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Title: Leaving a Trace
Time: 2 Class Periods
Gain visual understanding of what fossils are and how they are formed.
500 mL fresh play dough (homemade or purchased)
- Empty margarine tub
60 mL vegetable oil
250 mL plaster of Paris (powder)
125 mL water
- Item to make a fossil cast of (chicken bone, leaf, stick, seed, plastic toy, etc.)
- Pack the play dough into the empty margarine tub until it is about one half full. Make the surface smooth.
- Coat the item of which you are making a cast with a thin film of oil. Make sure it is thoroughly coated so the play dough will not stick to it.
- Press the object firmly into the play dough, making a clear, deep imprint.
- Remove the object and set the play dough aside for two days so you have a hard “fossil” mold.
- When completely hardened, coat the “fossil” mold with more oil, again making sure it is thoroughly covered.
- Mix the plaster of Paris and the water together (be sure to follow the safety precautions on the plaster of Paris box).
- Pour the mixture over the top of the mold and set aside to dry in a warm spot. This will take a few days but do not be impatient because the plaster must be completely set before being moved.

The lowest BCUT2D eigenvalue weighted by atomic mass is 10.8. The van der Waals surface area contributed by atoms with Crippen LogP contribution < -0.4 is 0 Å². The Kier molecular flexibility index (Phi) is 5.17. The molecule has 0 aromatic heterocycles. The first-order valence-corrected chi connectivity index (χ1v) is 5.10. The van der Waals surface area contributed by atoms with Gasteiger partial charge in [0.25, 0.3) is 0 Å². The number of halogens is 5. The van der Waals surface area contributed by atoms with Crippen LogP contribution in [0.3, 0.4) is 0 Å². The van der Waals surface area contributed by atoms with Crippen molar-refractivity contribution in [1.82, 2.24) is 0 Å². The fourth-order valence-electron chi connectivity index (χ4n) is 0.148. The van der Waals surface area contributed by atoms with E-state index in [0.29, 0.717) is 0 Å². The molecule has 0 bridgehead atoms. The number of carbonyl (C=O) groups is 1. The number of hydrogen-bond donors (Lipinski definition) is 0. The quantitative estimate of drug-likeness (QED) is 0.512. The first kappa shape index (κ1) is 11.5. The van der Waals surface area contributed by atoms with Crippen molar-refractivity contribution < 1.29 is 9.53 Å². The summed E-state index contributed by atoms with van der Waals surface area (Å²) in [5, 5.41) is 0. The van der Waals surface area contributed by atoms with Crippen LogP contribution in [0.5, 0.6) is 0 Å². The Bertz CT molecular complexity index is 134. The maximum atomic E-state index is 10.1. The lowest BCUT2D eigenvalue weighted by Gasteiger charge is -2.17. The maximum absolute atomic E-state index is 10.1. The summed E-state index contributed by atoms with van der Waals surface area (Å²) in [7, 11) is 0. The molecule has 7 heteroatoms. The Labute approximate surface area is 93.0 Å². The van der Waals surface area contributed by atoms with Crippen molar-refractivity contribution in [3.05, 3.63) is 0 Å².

- When set, carefully separate the plaster and the play dough. Now you have a cast, which has the outward shape of the item used to make the mold.
The play dough represents the soft mud that was once the ground million of years ago. Plants and animals made imprints in this mud and if nothing filled them in before they hardened, the imprints eventually became fossil molds similar to the one you made. The plaster of Paris that you used represents the sediments that later filled in the molds and made cast fossils. Common cast fossils are leaf imprints, tree bark, and shells. Paleontologists can trace the history of our planet’s life millions of years ago by studying these fossils.
Adapted from EarthNet activities